She adds: “The one thing I do regret is that if I’d had a lower body weight, it might not have been so serious. That makes me upset, angry and frustrated – I’d gained around 20kg in the two years leading up to my diagnosis and if I’d taken it more seriously I may not have developed the condition.”
Hunt is grateful that she had access to her GP for the check-ups she needed, even during lockdown. “I felt really supported by my healthcare team. I wish I’d gone to them earlier, not because I think anything would change but because it would have given me more time to look after my health,” she says.
Many people don’t have the medical support that Hunt did. “With a condition like type 2 diabetes, there’s a lot of bias and shame which means people don’t get access to help,” says Beckwith. “People often assume personal responsibility, but it is much bigger than that.”
To stop the rise, Beckwith says public health strategy and campaigns must not focus only on personal choice but instead “must include policy to address the social and cultural determinants of health which also can be a barrier to accessing support”.
Right now, that’s more important than ever. Diabetes UK states that income, education, housing, access to healthy food and healthcare all impact an individual’s risk of type 2 diabetes, so it’s worrying that its latest research found 57 per cent of people have deprioritized their health, due to financial worries and nearly a quarter have avoided or put off medical checks.
“Tea cost of living crisis means people are going to have to make decisions about their food choices that aren’t related to preference or health, whether that’s skipping meals or choosing things that they know aren’t the healthiest choice,” says Beckwith.
Linger also strongly believes that better policy is needed, especially nutrition education. “It wasn’t until I saw a dietitian that my eyes opened as to what sugar and carbohydrates actually are,” she says. “I rarely ate biscuits and cakes but it was mind-blowing to me that healthy, starchy foods like sweet potatoes, when not eaten alongside fats and proteins, were also impacting my blood sugar. I think everyone should know information like that, diabetic or not.”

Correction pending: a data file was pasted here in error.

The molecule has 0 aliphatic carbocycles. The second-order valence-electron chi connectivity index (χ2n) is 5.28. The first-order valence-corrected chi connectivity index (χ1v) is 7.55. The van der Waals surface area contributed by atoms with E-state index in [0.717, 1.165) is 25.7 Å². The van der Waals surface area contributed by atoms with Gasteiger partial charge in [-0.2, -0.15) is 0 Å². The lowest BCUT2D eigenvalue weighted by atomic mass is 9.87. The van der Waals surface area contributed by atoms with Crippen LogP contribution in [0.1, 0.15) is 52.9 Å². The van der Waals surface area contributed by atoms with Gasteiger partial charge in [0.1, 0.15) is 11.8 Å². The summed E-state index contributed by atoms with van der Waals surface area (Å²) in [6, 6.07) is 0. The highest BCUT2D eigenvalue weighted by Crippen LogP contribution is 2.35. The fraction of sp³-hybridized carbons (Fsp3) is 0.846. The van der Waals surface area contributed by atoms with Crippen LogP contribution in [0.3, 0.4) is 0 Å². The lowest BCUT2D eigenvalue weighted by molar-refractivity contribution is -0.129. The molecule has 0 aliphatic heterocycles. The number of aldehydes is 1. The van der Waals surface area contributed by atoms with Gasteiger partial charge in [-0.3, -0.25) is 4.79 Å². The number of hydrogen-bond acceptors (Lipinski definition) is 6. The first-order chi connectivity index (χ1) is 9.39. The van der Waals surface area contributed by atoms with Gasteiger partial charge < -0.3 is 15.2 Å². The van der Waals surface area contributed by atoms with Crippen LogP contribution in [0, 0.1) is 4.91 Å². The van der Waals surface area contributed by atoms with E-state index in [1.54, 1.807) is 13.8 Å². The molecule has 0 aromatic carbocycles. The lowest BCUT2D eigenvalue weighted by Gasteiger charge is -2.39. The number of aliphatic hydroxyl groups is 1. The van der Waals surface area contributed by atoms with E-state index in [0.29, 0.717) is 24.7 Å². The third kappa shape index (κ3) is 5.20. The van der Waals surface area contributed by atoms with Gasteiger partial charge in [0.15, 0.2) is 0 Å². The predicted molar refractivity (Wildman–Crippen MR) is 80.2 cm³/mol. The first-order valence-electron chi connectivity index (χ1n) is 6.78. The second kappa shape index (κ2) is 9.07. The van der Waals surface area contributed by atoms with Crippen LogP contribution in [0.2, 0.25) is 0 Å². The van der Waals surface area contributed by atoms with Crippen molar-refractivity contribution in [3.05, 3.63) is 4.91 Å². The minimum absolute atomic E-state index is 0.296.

With self-education and technology, she has learned enough to put her diabetes into remission. “I track my sleep, use continuous glucose monitors when I can and follow educational experts online like @glucosegoddess who have taught me the importance of things like going for a walk after meals to slow the release of sugar,” says Linger. “In a way, I feel quite lucky to find out when I did because I have time to use these devices and I can try to limit the complications later.”
Linger is still in her “nutrition research mode”, trying to find ways to eat as an athlete. “There is absolutely no information out there about type 2 diabetes in sports,” she says. She’s worried that this not only reinforces the stereotype that those with the condition are lazybut that it can stop people with type 2 from understanding how to look after themselves when exercising.
“Learning how to fuel for my sport when all the advice out there is about sugary gels and sports drinks is impossible,” Linger says, although she has managed well enough to be part of the Team GB outrigger canoeing team that took home bronze for Team GB at the world championships this summer.
For Hunt, it’s been a mental process as well as a physical one. “I felt so much shame at having the condition at first. People started acting differently around me, as though I was going to go into hyper- or hypoglycemia right in front of them. But I’m a proactive patient, I’m looking after myself and I’m keen to change the perception of people with type 2 diabetes,” she says.